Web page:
Buying or Selling a Dealership and Dealership Properties
The most common reason clients engage MD Johnson, Inc. is for the purpose of assisting in the sale or acquisition of an automobile dealership, or group of dealerships. For 17 years, more than 200 times and billions of dollars in transactions, MD Johnson, Inc. has assisted both buyers and sellers of automobile dealerships - both public and private - in the sale or disposition process.MD Johnson, Inc. is unique among all companies in dealership acquisitions and sales. Our process is to provide a formal valuation of the potential dealership sale or acquisition, at our expense, up front. We strongly believe in strategic planning and not going to the market prior to being ready to complete a transaction. Our staff includes transaction managers, a dealership analyst and a host of professionals who assist in planning and execution. Typical activities performed by MD Johnson, Inc. professionals include:
- Accounting review and formal valuation at no cost to the proposed client
- Estate and post tax cash event review
- Income replacement/planning
- Introduction to wealth management
- Closing process and procedures
- Business close out consulting
- Environmental Science review and consulting
Probably the most common reason for performing a business valuation is that either the buyer or the seller of the business, or both, wish to have an objective and independent professional appraisal of what the business is worth. Often these valuations are used as the basis for the negotiation of the selling price. There are, however, a number of other reasons for getting a business valuation. Some of the most common ones are listed below.Mergers - When two companies merge, it is necessary to determine the relative values of both companies in order to determine the proportion of ownership each set of shareholders will have in the newly merged company. Obtaining Financing - Companies need financing because they are expecting to grow the business and expect, for example, accounts receivable and inventories to increase faster than their accounts payable. Most businesses have created valuable brands, goodwill, customer lists, proprietary processes and knowledge that do not show up in financial statements. Some companies that have large investments in real estate and equipment may find that the earning ability of those assets is far greater than their depreciated book value. A professional appraisal will support management’s request for financing. Estate Tax Planning and Gift Taxes - Determining the value of a closely held business is important for estate planners when determining the value of lifetime gift transfers that include stock. Minority Interests - Many companies try to accommodate minority shareholders who seek liquidity and who may not have good alternatives other than selling their shares back to the company. A valuation is a way of determining the fair market value of the stock in a buy-back. As a Management Tool - An independent and objective business valuation provides an effective way for a business owner to benchmark his business and compare it to other similar businesses in the industry and gain a new perspective. It can help management discover weaknesses in the business as well as overlooked strengths that may be capitalized upon when developing strategic plans or exit strategies. The valuation can be a very useful tool for business owners planning an exit strategy since it can provide valuable insights on how "the market" determines value and what needs to be done to make the business more valuable in advance of the transition.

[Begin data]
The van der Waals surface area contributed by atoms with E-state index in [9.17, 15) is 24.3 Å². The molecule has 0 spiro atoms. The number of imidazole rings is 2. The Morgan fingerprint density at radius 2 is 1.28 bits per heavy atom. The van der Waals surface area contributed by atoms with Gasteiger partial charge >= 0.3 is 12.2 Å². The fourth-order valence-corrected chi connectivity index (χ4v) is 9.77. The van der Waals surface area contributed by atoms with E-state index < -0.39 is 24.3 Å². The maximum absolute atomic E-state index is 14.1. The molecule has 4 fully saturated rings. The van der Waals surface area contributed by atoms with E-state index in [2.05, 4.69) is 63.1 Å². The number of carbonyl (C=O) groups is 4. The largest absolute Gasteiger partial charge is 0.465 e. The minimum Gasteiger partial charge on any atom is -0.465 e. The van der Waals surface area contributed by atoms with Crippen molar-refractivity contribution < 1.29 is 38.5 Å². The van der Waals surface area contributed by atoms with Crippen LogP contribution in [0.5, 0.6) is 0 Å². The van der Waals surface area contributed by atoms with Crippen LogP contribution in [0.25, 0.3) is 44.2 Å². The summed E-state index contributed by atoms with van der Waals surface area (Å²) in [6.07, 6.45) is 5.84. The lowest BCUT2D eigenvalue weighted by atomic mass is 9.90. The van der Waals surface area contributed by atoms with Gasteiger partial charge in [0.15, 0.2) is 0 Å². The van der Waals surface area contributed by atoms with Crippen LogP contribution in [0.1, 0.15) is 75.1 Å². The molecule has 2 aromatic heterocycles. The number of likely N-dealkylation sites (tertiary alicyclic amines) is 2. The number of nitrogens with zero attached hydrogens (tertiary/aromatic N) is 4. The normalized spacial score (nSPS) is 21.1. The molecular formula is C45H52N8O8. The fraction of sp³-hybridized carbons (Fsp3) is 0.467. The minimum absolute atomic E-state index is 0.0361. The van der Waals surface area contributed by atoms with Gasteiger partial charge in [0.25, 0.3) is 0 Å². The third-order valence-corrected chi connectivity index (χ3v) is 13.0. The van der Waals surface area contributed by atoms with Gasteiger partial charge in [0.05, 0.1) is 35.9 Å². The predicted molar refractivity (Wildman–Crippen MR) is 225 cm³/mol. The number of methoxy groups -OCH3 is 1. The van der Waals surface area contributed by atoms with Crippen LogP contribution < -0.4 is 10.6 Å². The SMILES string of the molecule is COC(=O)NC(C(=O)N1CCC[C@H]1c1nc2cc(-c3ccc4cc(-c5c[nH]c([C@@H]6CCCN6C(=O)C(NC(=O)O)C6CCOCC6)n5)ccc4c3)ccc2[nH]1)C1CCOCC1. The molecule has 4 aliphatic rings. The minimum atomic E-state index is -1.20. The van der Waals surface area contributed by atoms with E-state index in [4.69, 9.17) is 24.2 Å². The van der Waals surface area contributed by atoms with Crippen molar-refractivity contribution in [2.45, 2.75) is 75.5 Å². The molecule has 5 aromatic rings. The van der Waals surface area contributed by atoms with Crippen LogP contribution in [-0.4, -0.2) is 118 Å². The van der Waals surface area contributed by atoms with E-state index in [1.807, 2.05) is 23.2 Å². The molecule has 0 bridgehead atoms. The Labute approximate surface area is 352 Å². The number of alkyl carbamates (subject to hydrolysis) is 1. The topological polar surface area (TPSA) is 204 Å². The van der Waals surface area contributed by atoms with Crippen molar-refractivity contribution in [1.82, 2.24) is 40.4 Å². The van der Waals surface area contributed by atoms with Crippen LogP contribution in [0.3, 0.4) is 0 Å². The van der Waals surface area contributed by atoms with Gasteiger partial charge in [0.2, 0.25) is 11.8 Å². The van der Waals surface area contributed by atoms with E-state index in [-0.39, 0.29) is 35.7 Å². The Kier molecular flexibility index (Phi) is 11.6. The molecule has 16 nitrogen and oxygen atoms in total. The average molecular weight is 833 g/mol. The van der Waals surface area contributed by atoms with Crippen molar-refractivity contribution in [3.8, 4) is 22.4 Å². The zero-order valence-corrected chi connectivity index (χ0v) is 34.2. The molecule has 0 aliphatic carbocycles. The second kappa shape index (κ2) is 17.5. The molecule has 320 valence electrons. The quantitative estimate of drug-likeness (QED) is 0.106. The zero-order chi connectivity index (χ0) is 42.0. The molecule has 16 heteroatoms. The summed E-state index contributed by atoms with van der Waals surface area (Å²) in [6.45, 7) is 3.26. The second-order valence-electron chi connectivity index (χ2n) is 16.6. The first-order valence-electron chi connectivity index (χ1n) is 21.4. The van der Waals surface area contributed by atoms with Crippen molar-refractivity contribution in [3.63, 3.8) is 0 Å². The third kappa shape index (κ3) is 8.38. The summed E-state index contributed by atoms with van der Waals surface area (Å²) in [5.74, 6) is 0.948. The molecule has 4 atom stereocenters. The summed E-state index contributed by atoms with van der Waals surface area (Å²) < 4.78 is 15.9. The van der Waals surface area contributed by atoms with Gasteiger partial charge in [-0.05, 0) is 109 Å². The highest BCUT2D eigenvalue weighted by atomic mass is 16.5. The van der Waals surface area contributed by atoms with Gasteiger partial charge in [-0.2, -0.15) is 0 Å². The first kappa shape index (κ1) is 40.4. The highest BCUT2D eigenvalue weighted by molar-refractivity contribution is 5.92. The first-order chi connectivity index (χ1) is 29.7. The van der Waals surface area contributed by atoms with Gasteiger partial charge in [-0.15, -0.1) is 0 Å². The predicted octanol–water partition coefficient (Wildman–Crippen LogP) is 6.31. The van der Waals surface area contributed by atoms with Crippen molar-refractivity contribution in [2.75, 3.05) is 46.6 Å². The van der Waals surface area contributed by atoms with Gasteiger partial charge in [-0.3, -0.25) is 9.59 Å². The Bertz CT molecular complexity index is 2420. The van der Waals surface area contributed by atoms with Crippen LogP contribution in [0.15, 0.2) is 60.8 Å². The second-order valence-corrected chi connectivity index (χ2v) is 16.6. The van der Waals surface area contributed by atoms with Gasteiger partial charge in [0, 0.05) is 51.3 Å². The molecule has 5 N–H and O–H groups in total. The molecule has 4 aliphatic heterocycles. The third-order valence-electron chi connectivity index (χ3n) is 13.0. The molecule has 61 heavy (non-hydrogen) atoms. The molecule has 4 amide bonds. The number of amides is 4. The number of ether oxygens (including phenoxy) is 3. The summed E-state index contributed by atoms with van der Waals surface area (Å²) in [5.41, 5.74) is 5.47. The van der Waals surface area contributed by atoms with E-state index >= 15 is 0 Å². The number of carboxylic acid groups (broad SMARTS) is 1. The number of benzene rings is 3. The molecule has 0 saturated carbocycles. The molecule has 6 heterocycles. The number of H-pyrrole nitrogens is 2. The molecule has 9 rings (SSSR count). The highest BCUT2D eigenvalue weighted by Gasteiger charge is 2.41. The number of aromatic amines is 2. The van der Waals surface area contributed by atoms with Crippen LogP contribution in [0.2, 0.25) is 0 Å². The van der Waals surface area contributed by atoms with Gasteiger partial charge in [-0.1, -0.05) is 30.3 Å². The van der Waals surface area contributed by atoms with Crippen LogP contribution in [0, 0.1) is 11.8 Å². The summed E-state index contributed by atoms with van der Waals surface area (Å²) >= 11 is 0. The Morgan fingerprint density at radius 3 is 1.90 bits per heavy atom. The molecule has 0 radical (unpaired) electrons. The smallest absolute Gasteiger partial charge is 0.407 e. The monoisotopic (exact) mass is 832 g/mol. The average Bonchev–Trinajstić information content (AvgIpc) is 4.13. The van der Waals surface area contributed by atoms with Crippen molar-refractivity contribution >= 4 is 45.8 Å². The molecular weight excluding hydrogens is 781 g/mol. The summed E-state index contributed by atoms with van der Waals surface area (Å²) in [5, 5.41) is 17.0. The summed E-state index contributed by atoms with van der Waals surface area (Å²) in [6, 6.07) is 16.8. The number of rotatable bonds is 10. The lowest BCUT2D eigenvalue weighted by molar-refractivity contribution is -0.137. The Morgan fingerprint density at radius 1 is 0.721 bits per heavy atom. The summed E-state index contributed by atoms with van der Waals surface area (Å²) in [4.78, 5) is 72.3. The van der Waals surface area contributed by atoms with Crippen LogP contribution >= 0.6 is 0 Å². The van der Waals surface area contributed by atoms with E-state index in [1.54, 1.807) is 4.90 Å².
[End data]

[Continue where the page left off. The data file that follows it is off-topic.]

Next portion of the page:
Succession Planning is based on one simple premise: at some point in the future, every owner leaves their business, voluntarily or otherwise. At that time they will want to receive the maximum amount of money in order to accomplish personal, financial and estate planning objectives.Few business owners give this much consideration while starting or running their business. However, at some point it will become important. Sometimes the exit may be forced upon an owner due to the death of a partner or co-owner, divorce, realization that the competition is winning, pressure from family, or debilitating health. If the process of exiting a business and succession is not done with an organized plan, it will inevitably be done by crisis, perhaps with catastrophic results. Formulating an exit plan will provide a clear understanding of the ownership transition goals and the various steps which will be required to achieve them. An owner/shareholder must begin to become clear about their attitudes to some very basic questions such as:
- How much longer do I intend to work?
- What are the chances of my surviving in good health to that date?
- What would happen to the business if I did not?
- What would the tax implications be and how much after-tax income will be needed when I leave the business?